Farmers Markets – the New Social Network
- on October 16, 2012
Gathering spaces, all cultures have them; a place to join with others in the community, a place to share news, listen to stories, trade goods and seek out services. City halls, round houses, parks, churches, taverns and town squares have served as gathering places over time. Since the beginning of civilization, the most common and most universally recognized gathering space has been the open air market.
Originally, the corner stone of all shopping experiences, open air markets have served as a meet and greet, see and be seen, news and goods exchange mechanism. Eventually, modernization and cultural shifts turned the open air market into the corner store and further consumer development transformed the corner store into the super market, the mall and the big box store. The advent of the internet and social media affected a shift from brick and mortar shopping to online shopping, further removing consumers from the social mechanisms of gathering and placing them into cyberspace, where communication is limited by texting, blogging and online chat forums.
Almost as though society has gone full circle, communities are emerging from the fluorescent lit confines of consumerism to witness and effect a resurgence of open air markets. The most popular of these new age gathering spaces is the weekly farmers market. In the past four years the number of farmers markets in the United State has almost doubled, from 4,300 markets in 2008 to nearly 8,000 markets by the end of 2012.
Upon further speculation, the upsurge in farmers markets and their increased patronage can be rendered as closely paralleling the increase of corporate influences over national food sources. Maybe not surprising to many, the rising number of markets across the country is remarkably reflective of the introduction and proliferation of highly processed foods and genetically modified crops. Whether the increased popularity of local produce and food transparency is a response to big Ag or a social outcome from the general disconnect brought on by sprawling urban development and increased electronic communication, the fact of the matter remains, farmers markets are becoming an increasingly popular economic phenomenon.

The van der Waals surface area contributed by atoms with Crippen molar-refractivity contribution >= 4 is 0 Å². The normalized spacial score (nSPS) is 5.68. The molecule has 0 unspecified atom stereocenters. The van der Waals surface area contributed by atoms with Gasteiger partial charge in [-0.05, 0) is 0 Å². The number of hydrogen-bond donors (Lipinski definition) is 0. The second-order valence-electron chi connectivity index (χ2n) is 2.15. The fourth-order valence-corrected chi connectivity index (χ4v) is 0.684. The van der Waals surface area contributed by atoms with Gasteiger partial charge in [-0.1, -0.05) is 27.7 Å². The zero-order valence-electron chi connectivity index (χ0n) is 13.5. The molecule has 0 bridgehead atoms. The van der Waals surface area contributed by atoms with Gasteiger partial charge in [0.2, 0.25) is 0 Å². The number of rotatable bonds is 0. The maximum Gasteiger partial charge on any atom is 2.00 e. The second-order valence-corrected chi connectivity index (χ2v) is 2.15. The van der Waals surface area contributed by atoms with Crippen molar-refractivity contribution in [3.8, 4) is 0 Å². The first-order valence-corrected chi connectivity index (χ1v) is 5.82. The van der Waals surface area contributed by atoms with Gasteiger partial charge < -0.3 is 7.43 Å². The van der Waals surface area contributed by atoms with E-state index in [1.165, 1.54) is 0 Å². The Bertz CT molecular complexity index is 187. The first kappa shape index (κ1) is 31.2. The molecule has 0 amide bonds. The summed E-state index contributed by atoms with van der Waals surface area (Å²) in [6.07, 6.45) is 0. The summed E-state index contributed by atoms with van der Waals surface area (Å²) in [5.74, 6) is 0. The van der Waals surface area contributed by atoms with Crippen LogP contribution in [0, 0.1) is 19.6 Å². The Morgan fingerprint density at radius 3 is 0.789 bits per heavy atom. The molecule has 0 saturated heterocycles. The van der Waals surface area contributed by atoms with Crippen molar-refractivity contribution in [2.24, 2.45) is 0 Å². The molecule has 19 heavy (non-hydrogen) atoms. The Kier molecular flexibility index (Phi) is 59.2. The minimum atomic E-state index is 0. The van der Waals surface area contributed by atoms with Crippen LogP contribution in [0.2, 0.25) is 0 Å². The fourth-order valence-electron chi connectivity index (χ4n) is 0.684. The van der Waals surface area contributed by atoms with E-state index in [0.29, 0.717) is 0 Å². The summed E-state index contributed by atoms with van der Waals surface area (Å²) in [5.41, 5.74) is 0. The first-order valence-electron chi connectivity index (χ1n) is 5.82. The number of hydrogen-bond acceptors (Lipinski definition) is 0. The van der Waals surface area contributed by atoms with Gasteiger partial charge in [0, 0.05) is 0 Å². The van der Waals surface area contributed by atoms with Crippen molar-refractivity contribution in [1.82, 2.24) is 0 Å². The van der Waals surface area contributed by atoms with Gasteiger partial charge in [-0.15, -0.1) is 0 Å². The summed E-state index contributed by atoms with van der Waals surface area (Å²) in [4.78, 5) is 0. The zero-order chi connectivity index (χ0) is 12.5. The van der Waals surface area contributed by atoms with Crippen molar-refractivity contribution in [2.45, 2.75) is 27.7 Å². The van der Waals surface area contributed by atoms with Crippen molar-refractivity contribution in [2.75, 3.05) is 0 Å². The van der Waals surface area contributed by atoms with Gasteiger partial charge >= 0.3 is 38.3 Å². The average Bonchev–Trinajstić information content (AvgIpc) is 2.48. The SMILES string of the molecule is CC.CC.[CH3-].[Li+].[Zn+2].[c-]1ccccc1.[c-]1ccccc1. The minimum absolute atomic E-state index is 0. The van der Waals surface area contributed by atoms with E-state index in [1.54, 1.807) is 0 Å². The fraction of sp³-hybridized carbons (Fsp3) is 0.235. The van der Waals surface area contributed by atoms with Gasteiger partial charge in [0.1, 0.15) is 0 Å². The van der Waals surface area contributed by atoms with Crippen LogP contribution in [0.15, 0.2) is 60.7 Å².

Money-for-food is not the only transaction going on at the farmers’ markets; indeed, it may be the least of it. Neighbors are talking to neighbors. Consumers meet producers. (Confirming the obvious, one social scientist found that people have 10 times as many conversations at the farmers’ market as they do at the supermarket.) City meets country. Kids discover what food is. Activists circulate petitions. The farmers’ market has become the country’s liveliest new public square, an outlet for our communitarian impulses and a means of escaping, or at least complicating, the narrow role that capitalism usually assigns to us as “consumers.” At the farmers’ market, we are consumers, yes, but at the same time also citizens, neighbors, parents and cooks. In voting with our food dollars, we enlarge our sense of our “interests” from the usual concern with a good value to, well, a concern with values.
Come join the community this week and show our local farmers that you value the fruits of their labor at Cottin’s Hardware Farmers Market.
This Thursday, October 18, 2012, Pickett, Paul and Jeans will play their upbeat eclectic mix of old time jazz and acoustical rhythms from 4:00 pm – 6:30 pm. The Ross Family will fire up their grill and serve up the season’s last taste of Thomasine’s handmade fry bread and Indian tacos. Seventeen of our area’s finest producers will be on hand to share their produce with market patrons and Free State Brewing will be pouring their award winning ales for the 21 and over crowd.
Taste the difference, meet your farmers and share in the community experience at Cottin’s Hardware Farmers Market.
Cottin’s Hardware Farmers Market is held in the back parking lot of Cottin’s Hardware & Rental, 1832 Massachusetts Street, Lawrence, Thursdays through October from 4:00 pm – 6:30 pm.